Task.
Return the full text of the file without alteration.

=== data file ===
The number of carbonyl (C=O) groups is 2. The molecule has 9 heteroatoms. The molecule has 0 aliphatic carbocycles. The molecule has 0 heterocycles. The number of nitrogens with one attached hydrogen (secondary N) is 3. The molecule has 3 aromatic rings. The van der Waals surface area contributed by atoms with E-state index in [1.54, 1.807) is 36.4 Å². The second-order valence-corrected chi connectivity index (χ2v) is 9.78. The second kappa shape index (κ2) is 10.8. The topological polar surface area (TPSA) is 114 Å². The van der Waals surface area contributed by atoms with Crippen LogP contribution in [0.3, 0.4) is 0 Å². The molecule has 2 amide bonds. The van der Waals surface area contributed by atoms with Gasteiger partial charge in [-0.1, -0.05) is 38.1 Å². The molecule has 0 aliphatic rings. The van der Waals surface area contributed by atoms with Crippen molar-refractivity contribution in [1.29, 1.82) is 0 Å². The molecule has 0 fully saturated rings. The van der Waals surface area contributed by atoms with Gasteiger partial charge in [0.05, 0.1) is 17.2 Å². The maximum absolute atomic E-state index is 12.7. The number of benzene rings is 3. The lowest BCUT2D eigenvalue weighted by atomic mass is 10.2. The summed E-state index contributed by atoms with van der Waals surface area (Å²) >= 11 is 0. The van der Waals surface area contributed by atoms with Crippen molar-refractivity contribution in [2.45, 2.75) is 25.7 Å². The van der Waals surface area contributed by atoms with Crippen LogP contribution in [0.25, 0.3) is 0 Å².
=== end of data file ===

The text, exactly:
The number of carbonyl (C=O) groups is 2. The molecule has 9 heteroatoms. The molecule has 0 aliphatic carbocycles. The molecule has 0 heterocycles. The number of nitrogens with one attached hydrogen (secondary N) is 3. The molecule has 3 aromatic rings. The van der Waals surface area contributed by atoms with E-state index in [1.54, 1.807) is 36.4 Å². The second-order valence-corrected chi connectivity index (χ2v) is 9.78. The second kappa shape index (κ2) is 10.8. The topological polar surface area (TPSA) is 114 Å². The van der Waals surface area contributed by atoms with Crippen LogP contribution in [0.3, 0.4) is 0 Å². The molecule has 2 amide bonds. The van der Waals surface area contributed by atoms with Gasteiger partial charge in [-0.1, -0.05) is 38.1 Å². The molecule has 0 aliphatic rings. The van der Waals surface area contributed by atoms with Crippen molar-refractivity contribution in [1.29, 1.82) is 0 Å². The molecule has 0 fully saturated rings. The van der Waals surface area contributed by atoms with Gasteiger partial charge in [0.05, 0.1) is 17.2 Å². The maximum absolute atomic E-state index is 12.7. The number of benzene rings is 3. The lowest BCUT2D eigenvalue weighted by atomic mass is 10.2. The summed E-state index contributed by atoms with van der Waals surface area (Å²) >= 11 is 0. The van der Waals surface area contributed by atoms with Crippen molar-refractivity contribution in [2.45, 2.75) is 25.7 Å². The van der Waals surface area contributed by atoms with Crippen LogP contribution in [0.25, 0.3) is 0 Å².